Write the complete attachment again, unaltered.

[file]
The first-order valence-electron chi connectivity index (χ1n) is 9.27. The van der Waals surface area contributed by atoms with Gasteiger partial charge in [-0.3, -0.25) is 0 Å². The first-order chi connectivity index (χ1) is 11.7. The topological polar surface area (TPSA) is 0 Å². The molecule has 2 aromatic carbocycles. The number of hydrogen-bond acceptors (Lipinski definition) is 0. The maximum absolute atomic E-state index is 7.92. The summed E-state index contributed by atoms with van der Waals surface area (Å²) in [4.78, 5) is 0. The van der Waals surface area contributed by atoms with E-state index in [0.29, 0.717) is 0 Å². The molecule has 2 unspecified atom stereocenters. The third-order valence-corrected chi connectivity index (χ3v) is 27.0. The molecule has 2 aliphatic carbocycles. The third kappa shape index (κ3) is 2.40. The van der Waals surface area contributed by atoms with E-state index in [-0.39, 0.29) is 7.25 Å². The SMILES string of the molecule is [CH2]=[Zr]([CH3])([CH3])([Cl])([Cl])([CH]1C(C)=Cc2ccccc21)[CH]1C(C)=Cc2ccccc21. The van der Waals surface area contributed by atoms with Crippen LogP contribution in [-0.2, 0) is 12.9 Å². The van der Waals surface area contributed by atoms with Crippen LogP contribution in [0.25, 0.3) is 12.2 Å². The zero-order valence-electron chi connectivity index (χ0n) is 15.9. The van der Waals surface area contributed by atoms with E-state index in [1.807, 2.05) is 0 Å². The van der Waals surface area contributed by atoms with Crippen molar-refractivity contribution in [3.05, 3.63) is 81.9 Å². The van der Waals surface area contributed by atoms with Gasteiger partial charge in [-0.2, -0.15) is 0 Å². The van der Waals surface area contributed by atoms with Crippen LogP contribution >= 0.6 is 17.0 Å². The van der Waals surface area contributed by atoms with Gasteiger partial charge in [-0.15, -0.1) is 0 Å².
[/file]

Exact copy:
The first-order valence-electron chi connectivity index (χ1n) is 9.27. The van der Waals surface area contributed by atoms with Gasteiger partial charge in [-0.3, -0.25) is 0 Å². The first-order chi connectivity index (χ1) is 11.7. The topological polar surface area (TPSA) is 0 Å². The molecule has 2 aromatic carbocycles. The number of hydrogen-bond acceptors (Lipinski definition) is 0. The maximum absolute atomic E-state index is 7.92. The summed E-state index contributed by atoms with van der Waals surface area (Å²) in [4.78, 5) is 0. The van der Waals surface area contributed by atoms with E-state index in [0.29, 0.717) is 0 Å². The molecule has 2 unspecified atom stereocenters. The third-order valence-corrected chi connectivity index (χ3v) is 27.0. The molecule has 2 aliphatic carbocycles. The third kappa shape index (κ3) is 2.40. The van der Waals surface area contributed by atoms with E-state index in [-0.39, 0.29) is 7.25 Å². The SMILES string of the molecule is [CH2]=[Zr]([CH3])([CH3])([Cl])([Cl])([CH]1C(C)=Cc2ccccc21)[CH]1C(C)=Cc2ccccc21. The van der Waals surface area contributed by atoms with Crippen LogP contribution in [-0.2, 0) is 12.9 Å². The van der Waals surface area contributed by atoms with Crippen LogP contribution in [0.25, 0.3) is 12.2 Å². The zero-order valence-electron chi connectivity index (χ0n) is 15.9. The van der Waals surface area contributed by atoms with E-state index in [1.807, 2.05) is 0 Å². The van der Waals surface area contributed by atoms with Crippen molar-refractivity contribution in [3.05, 3.63) is 81.9 Å². The van der Waals surface area contributed by atoms with Gasteiger partial charge in [-0.2, -0.15) is 0 Å². The van der Waals surface area contributed by atoms with Crippen LogP contribution >= 0.6 is 17.0 Å². The van der Waals surface area contributed by atoms with Gasteiger partial charge in [-0.15, -0.1) is 0 Å².